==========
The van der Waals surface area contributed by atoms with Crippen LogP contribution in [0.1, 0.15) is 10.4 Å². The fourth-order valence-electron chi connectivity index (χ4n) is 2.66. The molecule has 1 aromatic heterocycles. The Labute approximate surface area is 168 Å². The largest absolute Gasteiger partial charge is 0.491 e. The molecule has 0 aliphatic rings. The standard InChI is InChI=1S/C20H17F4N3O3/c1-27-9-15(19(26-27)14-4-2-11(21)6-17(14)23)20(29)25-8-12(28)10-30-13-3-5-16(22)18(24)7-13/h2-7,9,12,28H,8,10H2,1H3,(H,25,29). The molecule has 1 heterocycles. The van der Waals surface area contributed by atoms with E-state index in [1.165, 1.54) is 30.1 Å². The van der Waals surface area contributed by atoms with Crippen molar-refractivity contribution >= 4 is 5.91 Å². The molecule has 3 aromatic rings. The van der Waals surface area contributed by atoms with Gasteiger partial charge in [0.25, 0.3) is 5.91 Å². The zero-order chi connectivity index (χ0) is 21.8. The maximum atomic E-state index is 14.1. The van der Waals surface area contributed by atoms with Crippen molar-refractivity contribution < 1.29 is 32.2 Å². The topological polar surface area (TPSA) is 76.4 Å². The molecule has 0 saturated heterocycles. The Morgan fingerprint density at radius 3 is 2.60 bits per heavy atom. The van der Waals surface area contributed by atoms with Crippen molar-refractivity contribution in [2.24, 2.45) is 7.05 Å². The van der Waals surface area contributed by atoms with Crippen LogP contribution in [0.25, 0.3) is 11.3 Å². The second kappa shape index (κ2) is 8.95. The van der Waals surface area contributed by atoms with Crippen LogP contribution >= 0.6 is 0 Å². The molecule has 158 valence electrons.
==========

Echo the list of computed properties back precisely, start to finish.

The van der Waals surface area contributed by atoms with Crippen LogP contribution in [0.1, 0.15) is 10.4 Å². The fourth-order valence-electron chi connectivity index (χ4n) is 2.66. The molecule has 1 aromatic heterocycles. The Labute approximate surface area is 168 Å². The largest absolute Gasteiger partial charge is 0.491 e. The molecule has 0 aliphatic rings. The standard InChI is InChI=1S/C20H17F4N3O3/c1-27-9-15(19(26-27)14-4-2-11(21)6-17(14)23)20(29)25-8-12(28)10-30-13-3-5-16(22)18(24)7-13/h2-7,9,12,28H,8,10H2,1H3,(H,25,29). The molecule has 1 heterocycles. The van der Waals surface area contributed by atoms with E-state index in [1.165, 1.54) is 30.1 Å². The van der Waals surface area contributed by atoms with Crippen molar-refractivity contribution >= 4 is 5.91 Å². The molecule has 3 aromatic rings. The van der Waals surface area contributed by atoms with Gasteiger partial charge in [0.25, 0.3) is 5.91 Å². The zero-order chi connectivity index (χ0) is 21.8. The maximum atomic E-state index is 14.1. The van der Waals surface area contributed by atoms with Crippen molar-refractivity contribution < 1.29 is 32.2 Å². The topological polar surface area (TPSA) is 76.4 Å². The molecule has 0 saturated heterocycles. The Morgan fingerprint density at radius 3 is 2.60 bits per heavy atom. The van der Waals surface area contributed by atoms with Crippen molar-refractivity contribution in [2.24, 2.45) is 7.05 Å². The van der Waals surface area contributed by atoms with Crippen LogP contribution in [0.25, 0.3) is 11.3 Å². The second kappa shape index (κ2) is 8.95. The van der Waals surface area contributed by atoms with Crippen LogP contribution >= 0.6 is 0 Å². The molecule has 158 valence electrons.